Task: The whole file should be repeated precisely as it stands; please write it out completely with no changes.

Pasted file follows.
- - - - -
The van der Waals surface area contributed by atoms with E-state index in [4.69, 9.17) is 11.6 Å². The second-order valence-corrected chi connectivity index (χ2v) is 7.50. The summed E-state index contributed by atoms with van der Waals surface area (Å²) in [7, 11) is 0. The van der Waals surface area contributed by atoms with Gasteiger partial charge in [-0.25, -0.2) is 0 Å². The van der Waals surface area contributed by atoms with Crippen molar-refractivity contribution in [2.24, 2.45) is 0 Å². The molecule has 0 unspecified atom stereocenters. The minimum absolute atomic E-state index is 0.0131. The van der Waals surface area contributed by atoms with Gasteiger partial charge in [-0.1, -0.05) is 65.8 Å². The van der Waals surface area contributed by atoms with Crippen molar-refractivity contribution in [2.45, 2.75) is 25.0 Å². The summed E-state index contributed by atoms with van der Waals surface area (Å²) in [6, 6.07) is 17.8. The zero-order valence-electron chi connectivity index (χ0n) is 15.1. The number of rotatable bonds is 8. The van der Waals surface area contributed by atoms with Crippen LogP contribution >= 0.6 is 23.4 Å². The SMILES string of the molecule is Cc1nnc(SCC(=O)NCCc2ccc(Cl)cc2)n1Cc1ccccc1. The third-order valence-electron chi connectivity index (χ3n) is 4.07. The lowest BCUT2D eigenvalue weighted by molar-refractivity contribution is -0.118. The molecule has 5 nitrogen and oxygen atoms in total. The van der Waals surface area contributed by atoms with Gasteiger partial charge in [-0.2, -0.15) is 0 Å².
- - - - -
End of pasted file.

The van der Waals surface area contributed by atoms with E-state index in [4.69, 9.17) is 11.6 Å². The second-order valence-corrected chi connectivity index (χ2v) is 7.50. The summed E-state index contributed by atoms with van der Waals surface area (Å²) in [7, 11) is 0. The van der Waals surface area contributed by atoms with Gasteiger partial charge in [-0.25, -0.2) is 0 Å². The van der Waals surface area contributed by atoms with Crippen molar-refractivity contribution in [2.24, 2.45) is 0 Å². The molecule has 0 unspecified atom stereocenters. The minimum absolute atomic E-state index is 0.0131. The van der Waals surface area contributed by atoms with Gasteiger partial charge in [-0.1, -0.05) is 65.8 Å². The van der Waals surface area contributed by atoms with Crippen molar-refractivity contribution in [2.45, 2.75) is 25.0 Å². The summed E-state index contributed by atoms with van der Waals surface area (Å²) in [6, 6.07) is 17.8. The zero-order valence-electron chi connectivity index (χ0n) is 15.1. The number of rotatable bonds is 8. The van der Waals surface area contributed by atoms with Crippen LogP contribution >= 0.6 is 23.4 Å². The SMILES string of the molecule is Cc1nnc(SCC(=O)NCCc2ccc(Cl)cc2)n1Cc1ccccc1. The third-order valence-electron chi connectivity index (χ3n) is 4.07. The lowest BCUT2D eigenvalue weighted by molar-refractivity contribution is -0.118. The molecule has 5 nitrogen and oxygen atoms in total. The van der Waals surface area contributed by atoms with Gasteiger partial charge in [-0.2, -0.15) is 0 Å².